The Ohio duo Horse Drawn can trace their origin back a dozen years. But both members — vocalist Bryce Seditz (Plaguewielder) and guitarist Jonny Doyle (Coldfells) have been involved in other musical projects, as well as dealing with the usual travails of daily life, and so haven’t been prolific in their output. They produced a pair of EPs in 2012, when the project was known as Horse Drawn Death Machine, and a 2015 demo named Wilted that was released after the change to their current name — and that’s been it, until today. Now, they’ve released a two-song EP named Nonbeliever as a prelude to recording a new album, and we’re helping spread the word through this post.
The EP consists of two songs. The first of them, “Cursed“, is a brand new track. The other, “Early Graves“, first appeared in a different form on one of those 2012 EPs, but has been re-recorded for this new EP. Both tracks, Horse Drawn say, take “inspiration from their Midwest origins, depression, psychedelic experiences, and the raw anger of American Black Metal”.
Horse Drawn dial up the intensity on “Cursed” after a momentous opening passage, which sounds like a martial fanfare for the commencement of war, surging into a pounding gallop amidst a swirl of chords that seem both fiery and downtrodden at the same time. Seditz‘s larynx-lacerating vocals seem capable of opening razor wounds in the skin all by themselves, adding further dimensions of pain and fury to the music. While the track is barely more than two minutes long, it’s still a dynamic experience. The music alternately slows to a punishing stomp animated by a bleak, raking riff and cannonade-like drum bursts, and closes again with a reprise of that imperious opening movement.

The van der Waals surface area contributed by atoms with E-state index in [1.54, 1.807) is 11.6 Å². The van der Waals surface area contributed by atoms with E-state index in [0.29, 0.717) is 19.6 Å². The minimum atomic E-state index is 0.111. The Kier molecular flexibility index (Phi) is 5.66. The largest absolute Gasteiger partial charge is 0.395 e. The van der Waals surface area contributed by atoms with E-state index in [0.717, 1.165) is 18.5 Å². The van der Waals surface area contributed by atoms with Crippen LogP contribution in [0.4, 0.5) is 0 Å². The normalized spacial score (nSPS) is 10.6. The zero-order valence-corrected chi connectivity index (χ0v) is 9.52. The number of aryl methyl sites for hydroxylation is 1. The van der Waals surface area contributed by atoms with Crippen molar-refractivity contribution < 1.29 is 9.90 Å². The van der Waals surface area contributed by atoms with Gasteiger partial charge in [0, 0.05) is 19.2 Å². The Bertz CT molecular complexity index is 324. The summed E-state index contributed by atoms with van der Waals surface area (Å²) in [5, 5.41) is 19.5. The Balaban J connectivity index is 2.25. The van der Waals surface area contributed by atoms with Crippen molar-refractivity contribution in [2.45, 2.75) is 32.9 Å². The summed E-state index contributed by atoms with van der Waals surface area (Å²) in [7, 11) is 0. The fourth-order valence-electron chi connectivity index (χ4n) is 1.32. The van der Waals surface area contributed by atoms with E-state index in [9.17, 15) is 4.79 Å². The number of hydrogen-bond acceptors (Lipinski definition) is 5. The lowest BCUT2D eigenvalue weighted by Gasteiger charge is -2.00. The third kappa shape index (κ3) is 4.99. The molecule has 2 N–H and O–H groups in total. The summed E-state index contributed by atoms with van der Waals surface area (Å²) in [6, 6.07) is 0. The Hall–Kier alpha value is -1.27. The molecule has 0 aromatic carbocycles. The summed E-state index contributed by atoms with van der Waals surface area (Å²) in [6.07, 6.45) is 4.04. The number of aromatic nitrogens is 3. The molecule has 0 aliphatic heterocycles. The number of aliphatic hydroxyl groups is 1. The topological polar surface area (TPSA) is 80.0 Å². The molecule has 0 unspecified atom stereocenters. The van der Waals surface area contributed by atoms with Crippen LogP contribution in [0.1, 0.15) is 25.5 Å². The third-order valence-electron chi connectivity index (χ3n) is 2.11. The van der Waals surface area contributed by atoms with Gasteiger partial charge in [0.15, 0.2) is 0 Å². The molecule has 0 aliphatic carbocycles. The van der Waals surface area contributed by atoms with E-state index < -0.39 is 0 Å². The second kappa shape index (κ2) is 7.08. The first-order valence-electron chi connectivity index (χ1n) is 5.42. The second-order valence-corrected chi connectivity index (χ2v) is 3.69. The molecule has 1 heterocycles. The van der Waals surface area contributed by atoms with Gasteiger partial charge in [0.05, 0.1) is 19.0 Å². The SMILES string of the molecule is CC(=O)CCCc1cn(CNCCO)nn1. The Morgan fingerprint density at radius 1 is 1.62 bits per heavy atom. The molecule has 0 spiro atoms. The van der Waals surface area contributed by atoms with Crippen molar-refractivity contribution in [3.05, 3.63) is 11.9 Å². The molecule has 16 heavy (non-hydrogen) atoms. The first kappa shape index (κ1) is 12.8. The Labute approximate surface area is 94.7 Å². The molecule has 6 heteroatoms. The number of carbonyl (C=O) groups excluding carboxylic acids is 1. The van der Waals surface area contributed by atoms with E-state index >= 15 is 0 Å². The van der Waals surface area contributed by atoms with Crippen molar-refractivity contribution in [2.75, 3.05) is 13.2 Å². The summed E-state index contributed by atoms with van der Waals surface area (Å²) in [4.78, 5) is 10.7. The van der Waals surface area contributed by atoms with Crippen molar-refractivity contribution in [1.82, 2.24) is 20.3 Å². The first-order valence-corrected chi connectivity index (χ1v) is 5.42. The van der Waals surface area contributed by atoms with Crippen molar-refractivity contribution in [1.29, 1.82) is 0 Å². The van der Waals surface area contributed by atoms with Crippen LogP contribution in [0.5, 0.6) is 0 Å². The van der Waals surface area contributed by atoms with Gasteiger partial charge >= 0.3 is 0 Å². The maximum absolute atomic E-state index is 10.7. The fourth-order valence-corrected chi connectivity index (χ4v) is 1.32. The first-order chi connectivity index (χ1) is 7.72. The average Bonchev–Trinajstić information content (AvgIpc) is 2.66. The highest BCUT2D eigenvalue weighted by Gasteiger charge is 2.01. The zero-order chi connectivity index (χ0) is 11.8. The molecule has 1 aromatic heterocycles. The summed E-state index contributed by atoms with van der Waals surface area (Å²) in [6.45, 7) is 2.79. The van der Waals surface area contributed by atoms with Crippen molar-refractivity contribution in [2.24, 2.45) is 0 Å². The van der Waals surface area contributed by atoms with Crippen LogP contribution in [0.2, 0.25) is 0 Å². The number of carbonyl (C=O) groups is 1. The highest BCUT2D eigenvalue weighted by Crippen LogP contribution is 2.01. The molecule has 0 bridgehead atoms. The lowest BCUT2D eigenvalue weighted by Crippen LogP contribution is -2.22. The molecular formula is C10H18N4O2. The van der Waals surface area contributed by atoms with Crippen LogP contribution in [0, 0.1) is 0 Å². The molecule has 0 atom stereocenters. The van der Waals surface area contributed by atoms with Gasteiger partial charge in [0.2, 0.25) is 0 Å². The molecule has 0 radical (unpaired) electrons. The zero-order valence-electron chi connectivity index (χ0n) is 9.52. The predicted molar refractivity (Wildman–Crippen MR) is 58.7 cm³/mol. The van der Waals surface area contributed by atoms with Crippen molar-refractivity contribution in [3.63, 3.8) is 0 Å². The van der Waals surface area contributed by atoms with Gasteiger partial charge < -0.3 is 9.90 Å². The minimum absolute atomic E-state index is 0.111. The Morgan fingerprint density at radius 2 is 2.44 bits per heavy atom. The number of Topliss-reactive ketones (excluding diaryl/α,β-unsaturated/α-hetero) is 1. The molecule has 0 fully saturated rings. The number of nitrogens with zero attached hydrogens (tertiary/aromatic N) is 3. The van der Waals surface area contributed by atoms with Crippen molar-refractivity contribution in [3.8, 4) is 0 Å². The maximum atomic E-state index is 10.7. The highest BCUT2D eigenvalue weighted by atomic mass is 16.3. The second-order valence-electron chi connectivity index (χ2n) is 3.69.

Doyle‘s guitar moans, groans, and shrieks in the utterly desolate and doom-stricken opening of “Early Graves“, and then the song takes off in a battering, bruising, jolting rush. But on this track Horse Drawn also deploy a rocking back-beat and a hook-laden buzzing riff that really gets the song stuck in a listener’s head. There’s something about the main melody in this track that also sounds exultant (even anthemic), and ultimately it becomes an electric torrent of whirlwind riffing and manic percussion, marking a sharp contrast with how the song began.
It’s not clear that this EP will be released separately, but it certainly should create significant interest in the return of Horse Drawn and in the new album that’s in the works.